In our investigation, we report the first identification of the epidemic multidrug-resistant lineage K. pneumoniae ST147, co-producing ESBL and the blaOXA-48 gene from a hospital setting in Algeria. Also, the present study represents the second report of the internationally successful lineage ST101-producing OXA-48 in Algeria. The first identification of this ST was very recently reported in an outbreak of OXA-48-producing K. pneumoniae in Batna University Hospital, Algeria.18 Interestingly, these epidemic strains carrying blaOXA-48 beta-lactamase have been involved in several outbreaks in North African countries and also in some European regions.15,25 We note that strains belonging to these lineages often harbor resistance determinants for different classes of antibiotics, such as β-lactam, quinolone, and carbapenem.25,26 In addition, our report describes the first detection of OXA-48 carbapenemase-producing E. coli ST533 and K. pneumoniae ST163 and ST2017 in Algeria.
E. coli ST533 and K. pneumoniae ST163 of clinical origin have been described in Korea and China, respectively.27,28 However, E. coli ST533 had previously been detected in the gut of chickens in China29 and in uropathogenic strains isolated from dogs in Switzerland.30 To date, there are no reports describing K. pneumoniae ST2017. For GNB non-fermentative isolates, carbapenemase-encoding genes were identified only among A. baumannii isolates. The resistance of A. baumannii to carbapenem is mostly mediated by OXA-23 carbapenemase.31 This oxacillinase has been extensively reported in numerous countries in the world,3,7,15 including Algeria,7,15,31 and was identified in all A. baumannii isolates resistant to imipenem included in this study. OXA-23 carbapenemase has thus become the dominant and endemic gene of carbapenem-resistant A. baumannii in Algerian hospitals. As reported, A. baumannii OXA-23 producers are generally multiresistant,32,33 similar to those found in our survey. MLST analysis showed that all A. baumannii OXA-23 producers belonged to the international clone ST2, which has a wide geographical distribution. In addition, ST2 was the predominant clone detected in various clinical and environmental specimens, in Algeria,7,13 and in other countries.34,35 In this study, the molecular investigation of the carbapenems resistance mechanism in P. aeruginosa isolates revealed the chromosomic mutations in the oprD gene. The alteration of the oprD gene was the main mechanism for imipenem resistance in P. aeruginosa clinical strains, as previously described in Algeria2,9 and in other countries.10,36 On the other hand, we found that imipenem-resistant P. aeruginosa isolates displayed multidrug resistance profiles and also harboring of the ESBL gene. To our knowledge, ESBL genes have never been detected in imipenem-resistant P. aeruginosa strains in Algeria. Moreover, these isolates were assigned to the successful international clone ST654, usually associated with a multidrug-resistant phenotype,37 and this clone has been previously reported in Algeria, among imipenem-resistant P. aeruginosa clinical and surface strains that had mutational inactivation of oprD gene. In addition, the clone ST654 associated with KPC and VIM-producing P. aeruginosa has been described in Argentina and in the United Kingdom, respectively.37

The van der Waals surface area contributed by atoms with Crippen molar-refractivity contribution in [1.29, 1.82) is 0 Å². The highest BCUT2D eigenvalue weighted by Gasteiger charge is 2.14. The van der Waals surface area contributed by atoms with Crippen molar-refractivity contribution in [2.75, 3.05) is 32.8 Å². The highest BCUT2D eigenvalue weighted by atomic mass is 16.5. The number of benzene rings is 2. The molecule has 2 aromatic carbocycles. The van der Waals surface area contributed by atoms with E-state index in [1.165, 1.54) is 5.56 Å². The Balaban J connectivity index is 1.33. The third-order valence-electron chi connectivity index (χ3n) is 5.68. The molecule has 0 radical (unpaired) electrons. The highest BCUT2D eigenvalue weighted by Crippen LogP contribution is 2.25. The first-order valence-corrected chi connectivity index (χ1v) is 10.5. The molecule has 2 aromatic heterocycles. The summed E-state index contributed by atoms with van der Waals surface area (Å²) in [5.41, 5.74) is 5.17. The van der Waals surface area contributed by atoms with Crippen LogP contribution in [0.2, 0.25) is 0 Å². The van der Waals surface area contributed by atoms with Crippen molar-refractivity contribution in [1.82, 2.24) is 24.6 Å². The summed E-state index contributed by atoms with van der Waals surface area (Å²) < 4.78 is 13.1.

This study represents the first report of epidemic multidrug-resistant lineage K. pneumoniae ST147 co-producing blaOXA-48 and ESBL genes in Algeria and describes the first detection of OXA-48-producing E. coli ST533 and K. pneumoniae ST163 and ST2017. Also, this study represents the first description of ESBL-producing imipenem-resistant P. aeruginosa strains in Algeria. In addition, this study showed that carbapenem-resistant GNB are propagated in this country. E. coli and K. pneumoniae isolates harboring blaOXA-48 carbapenemase are emerging in the community, which is very worrying. Therefore, we highlight the need to establish monitoring systems in order to prevent a much wider dissemination of carbapenemase producers in Algeria.
We are very grateful to Linda Hadjadj for technical assistance and very grateful to TradOnline for the English proofreading of the paper.
This work was supported by the French Government under the “Investments for the Future” program managed by the National Agency for Research (ANR), Méditerranée-Infection 10-IAHU-03.
The authors report no conflicts of interest in this work.